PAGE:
Jos. A. Bank, Men's Wearhouse will talk about merger
Jos. A. Bank Clothiers Inc. agreed to meet with Mens Wearhouse Inc. to discuss a potential merger after rejecting a sweetened $1.78 billion bid from the rival menswear chain.
The current Mens Wearhouse proposal is inadequate and not in the interests of investors, Jos. A. Bank said Thursday. It reiterated that its separate deal to buy Eddie Bauer - an agreement reached earlier this month - would create significant value for shareholders.
The prospect of talks marks the latest twist in an almost five-month takeover battle between the two purveyors of discount suits. Jos. A. Bank began the exchange in October with its offer for its larger rival. Mens Wearhouse turned down that proposal and countered with several bids for Jos. A. Bank, all of which were rejected as too low. Jos. A. Bank then agreed to buy outdoor-clothing chain Eddie Bauer in a deal that may create a company too big for Mens Wearhouse to acquire.
Jos. A. Bank has a share price they think is adequate, and if Mens Wearhouse is willing to meet that share price, I think Jos. A. Bank is willing to do the deal, said Mark Montagna, an analyst for Avondale Partners who has the equivalent of a hold rating on Jos. A. Bank shares. Who knows what that share price is.
Mens Wearhouse said Friday that it is willing to meet and talk about deal structure.
We look forward to working collaboratively with the Jos. A. Bank board and management to effect this combination, which would provide your shareholders with a substantial premium and immediate value, Doug Ewert, Mens Wearhouse chief executive officer, said in a statement.
Shares of Jos. A. Bank rose nearly 3 percent to close at $62.08. Mens Wearhouse climbed more than 6 percent to $53.79.Offer could increase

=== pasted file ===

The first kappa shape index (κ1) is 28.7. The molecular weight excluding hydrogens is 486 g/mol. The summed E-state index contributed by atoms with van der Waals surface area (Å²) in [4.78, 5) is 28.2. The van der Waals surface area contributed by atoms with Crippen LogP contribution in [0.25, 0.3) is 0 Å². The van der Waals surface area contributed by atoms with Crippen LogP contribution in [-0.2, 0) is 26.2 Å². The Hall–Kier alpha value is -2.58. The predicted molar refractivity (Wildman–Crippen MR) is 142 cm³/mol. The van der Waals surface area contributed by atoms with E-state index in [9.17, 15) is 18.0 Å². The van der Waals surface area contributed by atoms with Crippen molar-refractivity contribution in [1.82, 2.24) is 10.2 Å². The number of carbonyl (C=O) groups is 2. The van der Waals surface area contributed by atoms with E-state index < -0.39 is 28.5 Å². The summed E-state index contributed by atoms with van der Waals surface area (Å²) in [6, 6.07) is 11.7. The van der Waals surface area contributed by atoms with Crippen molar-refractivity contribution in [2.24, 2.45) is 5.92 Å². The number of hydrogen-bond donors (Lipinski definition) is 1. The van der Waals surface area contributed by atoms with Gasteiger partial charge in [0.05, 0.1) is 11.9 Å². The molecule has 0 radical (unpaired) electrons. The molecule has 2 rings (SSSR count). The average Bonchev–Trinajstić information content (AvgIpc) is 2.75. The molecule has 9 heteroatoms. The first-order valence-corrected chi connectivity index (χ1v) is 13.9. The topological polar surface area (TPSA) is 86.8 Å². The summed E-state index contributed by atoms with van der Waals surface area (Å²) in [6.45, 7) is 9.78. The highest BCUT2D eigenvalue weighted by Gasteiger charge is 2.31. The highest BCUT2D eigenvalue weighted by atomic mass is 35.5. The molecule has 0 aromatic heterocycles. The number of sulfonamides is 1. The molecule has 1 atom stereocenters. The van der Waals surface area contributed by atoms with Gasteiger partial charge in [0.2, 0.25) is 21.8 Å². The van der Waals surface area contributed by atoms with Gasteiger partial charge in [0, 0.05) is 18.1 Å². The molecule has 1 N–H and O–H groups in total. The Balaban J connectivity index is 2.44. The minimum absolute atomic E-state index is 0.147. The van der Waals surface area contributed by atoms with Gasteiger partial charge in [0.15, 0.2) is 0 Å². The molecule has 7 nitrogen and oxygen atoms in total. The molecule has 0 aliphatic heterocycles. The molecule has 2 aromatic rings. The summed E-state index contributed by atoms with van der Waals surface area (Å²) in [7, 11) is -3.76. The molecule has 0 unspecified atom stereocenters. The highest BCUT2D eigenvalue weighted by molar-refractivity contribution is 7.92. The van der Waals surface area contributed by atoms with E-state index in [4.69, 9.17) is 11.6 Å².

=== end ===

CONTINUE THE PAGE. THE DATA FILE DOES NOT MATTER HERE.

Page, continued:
Mens Wearhouses offer of $63.50 per share expires March 12. The price could increase to $65 a share, or about $1.82 billion, if Jos. A. Bank ends the Eddie Bauer deal and lets Mens Wearhouse conduct limited due diligence, the bidder said this week. Mens Wearhouse also has sued Jos. A. Bank, demanding that its poison pill takeover defense be declared invalid.
Jos. A. Bank said it will allow Mens Wearhouse to conduct some due diligence. Mens Wearhouse will have a limited amount of time to present its best offer, Robert Wildrick, Jos. A. Banks nonexecutive chairman, said in a letter to Mens Wearhouse. The company also wants its larger rival to address the possible interruption of a deal by the Federal Trade Commission and to clarify the structure of a transaction.
Mens Wearhouse said in its Feb. 24 offer that it would consider letting Jos. A. Bank shareholders receive a portion of the takeover payment in stock, allowing them to benefit from share gains of the combined company.
Mens Wearhouse, a chain with more than 1,100 stores, has said that merging with Jos. A. Banks more than 600 stores would let the combined company cut costs and improve customer service.Investors seek talks
Jos. A. Bank has been told by five of its largest shareholders to start talking to its rival about a sale, people with knowledge of the matter said last month.
Eminence Capital LLC, a hedge fund that owns shares in both companies, supported the latest bid. Eminence CEO Ricky Sandler said this week that the offer clearly represents a superior alternative for shareholders over the Eddie Bauer deal.
When it sued Jos. A. Bank this week, Mens Wearhouse said it was economically irrational for its rival to use the Eddie Bauer deal to fend off a merger. Mens Wearhouse also accused Jos. A. Bank directors of breaching their fiduciary duties by enacting a shareholder rights plan, or poison pill, to make it more difficult for an acquirer to buy the company.
Last month, Jos. A. Banks board changed the trigger on its antitakeover defense so that its activated when someone buys 10 percent of the companys shares, instead of 20 percent.
Lindsey Rupp is a Bloomberg writer. E-mail: firstname.lastname@example.org